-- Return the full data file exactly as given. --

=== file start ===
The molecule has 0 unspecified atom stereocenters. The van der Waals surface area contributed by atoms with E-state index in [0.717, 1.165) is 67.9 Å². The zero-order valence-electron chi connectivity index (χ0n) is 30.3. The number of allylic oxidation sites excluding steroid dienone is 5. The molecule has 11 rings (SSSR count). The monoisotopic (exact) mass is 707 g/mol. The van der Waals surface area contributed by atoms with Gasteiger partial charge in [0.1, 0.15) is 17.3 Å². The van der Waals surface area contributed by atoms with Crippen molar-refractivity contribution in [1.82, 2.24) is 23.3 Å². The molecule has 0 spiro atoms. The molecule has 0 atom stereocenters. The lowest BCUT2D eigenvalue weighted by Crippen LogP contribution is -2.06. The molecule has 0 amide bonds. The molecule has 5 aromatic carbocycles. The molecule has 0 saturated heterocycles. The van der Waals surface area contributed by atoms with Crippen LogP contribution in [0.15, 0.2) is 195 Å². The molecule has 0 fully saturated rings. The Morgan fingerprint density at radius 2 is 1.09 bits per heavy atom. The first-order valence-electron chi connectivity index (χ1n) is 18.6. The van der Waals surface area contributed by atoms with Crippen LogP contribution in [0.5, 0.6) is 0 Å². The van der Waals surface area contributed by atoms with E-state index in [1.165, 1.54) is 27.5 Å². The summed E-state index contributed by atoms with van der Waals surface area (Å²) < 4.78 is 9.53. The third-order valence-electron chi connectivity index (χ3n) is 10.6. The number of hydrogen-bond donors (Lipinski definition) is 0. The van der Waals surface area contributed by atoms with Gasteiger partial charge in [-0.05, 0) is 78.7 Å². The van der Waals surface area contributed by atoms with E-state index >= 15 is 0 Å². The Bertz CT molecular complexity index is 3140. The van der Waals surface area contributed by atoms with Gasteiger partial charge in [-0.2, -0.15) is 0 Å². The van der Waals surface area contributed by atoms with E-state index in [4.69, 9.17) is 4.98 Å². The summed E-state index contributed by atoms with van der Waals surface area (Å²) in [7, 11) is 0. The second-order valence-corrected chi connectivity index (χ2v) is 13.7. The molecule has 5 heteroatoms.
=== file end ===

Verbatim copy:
The molecule has 0 unspecified atom stereocenters. The van der Waals surface area contributed by atoms with E-state index in [0.717, 1.165) is 67.9 Å². The zero-order valence-electron chi connectivity index (χ0n) is 30.3. The number of allylic oxidation sites excluding steroid dienone is 5. The molecule has 11 rings (SSSR count). The monoisotopic (exact) mass is 707 g/mol. The van der Waals surface area contributed by atoms with Gasteiger partial charge in [0.1, 0.15) is 17.3 Å². The van der Waals surface area contributed by atoms with Crippen molar-refractivity contribution in [1.82, 2.24) is 23.3 Å². The molecule has 0 spiro atoms. The molecule has 0 atom stereocenters. The lowest BCUT2D eigenvalue weighted by Crippen LogP contribution is -2.06. The molecule has 0 amide bonds. The molecule has 5 aromatic carbocycles. The molecule has 0 saturated heterocycles. The van der Waals surface area contributed by atoms with Crippen LogP contribution in [0.15, 0.2) is 195 Å². The molecule has 0 fully saturated rings. The Morgan fingerprint density at radius 2 is 1.09 bits per heavy atom. The first-order valence-electron chi connectivity index (χ1n) is 18.6. The van der Waals surface area contributed by atoms with Crippen LogP contribution in [0.5, 0.6) is 0 Å². The van der Waals surface area contributed by atoms with E-state index in [1.165, 1.54) is 27.5 Å². The summed E-state index contributed by atoms with van der Waals surface area (Å²) < 4.78 is 9.53. The third-order valence-electron chi connectivity index (χ3n) is 10.6. The number of hydrogen-bond donors (Lipinski definition) is 0. The van der Waals surface area contributed by atoms with Gasteiger partial charge in [-0.05, 0) is 78.7 Å². The van der Waals surface area contributed by atoms with E-state index >= 15 is 0 Å². The Bertz CT molecular complexity index is 3140. The van der Waals surface area contributed by atoms with Gasteiger partial charge in [-0.2, -0.15) is 0 Å². The van der Waals surface area contributed by atoms with E-state index in [4.69, 9.17) is 4.98 Å². The summed E-state index contributed by atoms with van der Waals surface area (Å²) in [7, 11) is 0. The second-order valence-corrected chi connectivity index (χ2v) is 13.7. The molecule has 5 heteroatoms.